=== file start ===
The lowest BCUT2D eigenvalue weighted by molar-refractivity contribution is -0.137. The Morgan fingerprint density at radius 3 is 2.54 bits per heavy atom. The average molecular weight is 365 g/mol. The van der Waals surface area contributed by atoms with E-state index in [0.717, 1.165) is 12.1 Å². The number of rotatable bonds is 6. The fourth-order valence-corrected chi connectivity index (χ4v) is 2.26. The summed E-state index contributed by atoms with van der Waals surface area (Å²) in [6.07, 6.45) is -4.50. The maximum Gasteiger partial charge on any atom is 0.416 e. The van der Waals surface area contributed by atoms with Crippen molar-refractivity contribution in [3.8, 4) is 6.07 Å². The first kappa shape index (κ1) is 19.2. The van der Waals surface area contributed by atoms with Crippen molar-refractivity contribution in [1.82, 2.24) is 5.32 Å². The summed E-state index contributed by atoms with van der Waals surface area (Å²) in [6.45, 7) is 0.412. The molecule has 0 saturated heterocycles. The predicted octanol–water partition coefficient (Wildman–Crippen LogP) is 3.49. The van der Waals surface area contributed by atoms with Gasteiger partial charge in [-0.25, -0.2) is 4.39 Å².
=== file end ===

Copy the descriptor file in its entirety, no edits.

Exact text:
The lowest BCUT2D eigenvalue weighted by molar-refractivity contribution is -0.137. The Morgan fingerprint density at radius 3 is 2.54 bits per heavy atom. The average molecular weight is 365 g/mol. The van der Waals surface area contributed by atoms with E-state index in [0.717, 1.165) is 12.1 Å². The number of rotatable bonds is 6. The fourth-order valence-corrected chi connectivity index (χ4v) is 2.26. The summed E-state index contributed by atoms with van der Waals surface area (Å²) in [6.07, 6.45) is -4.50. The maximum Gasteiger partial charge on any atom is 0.416 e. The van der Waals surface area contributed by atoms with Crippen molar-refractivity contribution in [3.8, 4) is 6.07 Å². The first kappa shape index (κ1) is 19.2. The van der Waals surface area contributed by atoms with Crippen molar-refractivity contribution in [1.82, 2.24) is 5.32 Å². The summed E-state index contributed by atoms with van der Waals surface area (Å²) in [6.45, 7) is 0.412. The molecule has 0 saturated heterocycles. The predicted octanol–water partition coefficient (Wildman–Crippen LogP) is 3.49. The van der Waals surface area contributed by atoms with Gasteiger partial charge in [-0.25, -0.2) is 4.39 Å².